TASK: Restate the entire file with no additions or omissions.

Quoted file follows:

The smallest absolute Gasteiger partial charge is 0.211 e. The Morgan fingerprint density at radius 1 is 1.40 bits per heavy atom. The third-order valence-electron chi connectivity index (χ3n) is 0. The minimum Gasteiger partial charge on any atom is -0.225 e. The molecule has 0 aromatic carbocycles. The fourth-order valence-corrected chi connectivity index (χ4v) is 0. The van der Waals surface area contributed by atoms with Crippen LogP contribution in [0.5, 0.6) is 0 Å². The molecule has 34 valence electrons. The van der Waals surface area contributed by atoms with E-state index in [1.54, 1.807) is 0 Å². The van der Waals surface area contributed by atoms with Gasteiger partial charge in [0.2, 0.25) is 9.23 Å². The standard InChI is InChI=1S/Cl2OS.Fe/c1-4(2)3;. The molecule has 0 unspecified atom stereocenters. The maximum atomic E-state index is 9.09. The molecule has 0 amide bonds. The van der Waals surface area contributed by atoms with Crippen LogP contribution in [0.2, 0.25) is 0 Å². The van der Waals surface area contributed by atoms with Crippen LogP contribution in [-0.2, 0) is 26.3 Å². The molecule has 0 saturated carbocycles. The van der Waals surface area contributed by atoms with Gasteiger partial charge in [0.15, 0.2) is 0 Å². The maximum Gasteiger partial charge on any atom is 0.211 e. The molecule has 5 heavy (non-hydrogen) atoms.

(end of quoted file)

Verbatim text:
The smallest absolute Gasteiger partial charge is 0.211 e. The Morgan fingerprint density at radius 1 is 1.40 bits per heavy atom. The third-order valence-electron chi connectivity index (χ3n) is 0. The minimum Gasteiger partial charge on any atom is -0.225 e. The molecule has 0 aromatic carbocycles. The fourth-order valence-corrected chi connectivity index (χ4v) is 0. The van der Waals surface area contributed by atoms with Crippen LogP contribution in [0.5, 0.6) is 0 Å². The molecule has 34 valence electrons. The van der Waals surface area contributed by atoms with E-state index in [1.54, 1.807) is 0 Å². The van der Waals surface area contributed by atoms with Gasteiger partial charge in [0.2, 0.25) is 9.23 Å². The standard InChI is InChI=1S/Cl2OS.Fe/c1-4(2)3;. The molecule has 0 unspecified atom stereocenters. The maximum atomic E-state index is 9.09. The molecule has 0 amide bonds. The van der Waals surface area contributed by atoms with Crippen LogP contribution in [0.2, 0.25) is 0 Å². The van der Waals surface area contributed by atoms with Crippen LogP contribution in [-0.2, 0) is 26.3 Å². The molecule has 0 saturated carbocycles. The van der Waals surface area contributed by atoms with Gasteiger partial charge in [0.15, 0.2) is 0 Å². The maximum Gasteiger partial charge on any atom is 0.211 e. The molecule has 5 heavy (non-hydrogen) atoms.